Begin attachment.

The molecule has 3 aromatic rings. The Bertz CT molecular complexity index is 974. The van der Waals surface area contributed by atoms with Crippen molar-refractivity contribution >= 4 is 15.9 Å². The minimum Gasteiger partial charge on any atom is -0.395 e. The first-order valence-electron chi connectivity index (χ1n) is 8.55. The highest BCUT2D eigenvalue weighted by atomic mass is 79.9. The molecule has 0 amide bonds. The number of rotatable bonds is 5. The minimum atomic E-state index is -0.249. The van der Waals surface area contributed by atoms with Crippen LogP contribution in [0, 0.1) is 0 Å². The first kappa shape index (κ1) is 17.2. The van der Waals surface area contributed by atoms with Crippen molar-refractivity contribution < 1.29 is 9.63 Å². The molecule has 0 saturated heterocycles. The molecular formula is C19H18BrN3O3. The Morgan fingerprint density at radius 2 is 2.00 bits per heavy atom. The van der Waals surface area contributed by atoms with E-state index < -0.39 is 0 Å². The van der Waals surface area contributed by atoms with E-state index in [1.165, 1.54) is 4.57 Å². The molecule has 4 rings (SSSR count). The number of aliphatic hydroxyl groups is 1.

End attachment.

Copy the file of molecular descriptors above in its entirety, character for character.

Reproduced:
The molecule has 3 aromatic rings. The Bertz CT molecular complexity index is 974. The van der Waals surface area contributed by atoms with Crippen molar-refractivity contribution >= 4 is 15.9 Å². The minimum Gasteiger partial charge on any atom is -0.395 e. The first-order valence-electron chi connectivity index (χ1n) is 8.55. The highest BCUT2D eigenvalue weighted by atomic mass is 79.9. The molecule has 0 amide bonds. The number of rotatable bonds is 5. The minimum atomic E-state index is -0.249. The van der Waals surface area contributed by atoms with Crippen LogP contribution in [0, 0.1) is 0 Å². The first kappa shape index (κ1) is 17.2. The van der Waals surface area contributed by atoms with Crippen molar-refractivity contribution < 1.29 is 9.63 Å². The molecule has 0 saturated heterocycles. The molecular formula is C19H18BrN3O3. The Morgan fingerprint density at radius 2 is 2.00 bits per heavy atom. The van der Waals surface area contributed by atoms with E-state index < -0.39 is 0 Å². The van der Waals surface area contributed by atoms with E-state index in [1.165, 1.54) is 4.57 Å². The molecule has 4 rings (SSSR count). The number of aliphatic hydroxyl groups is 1.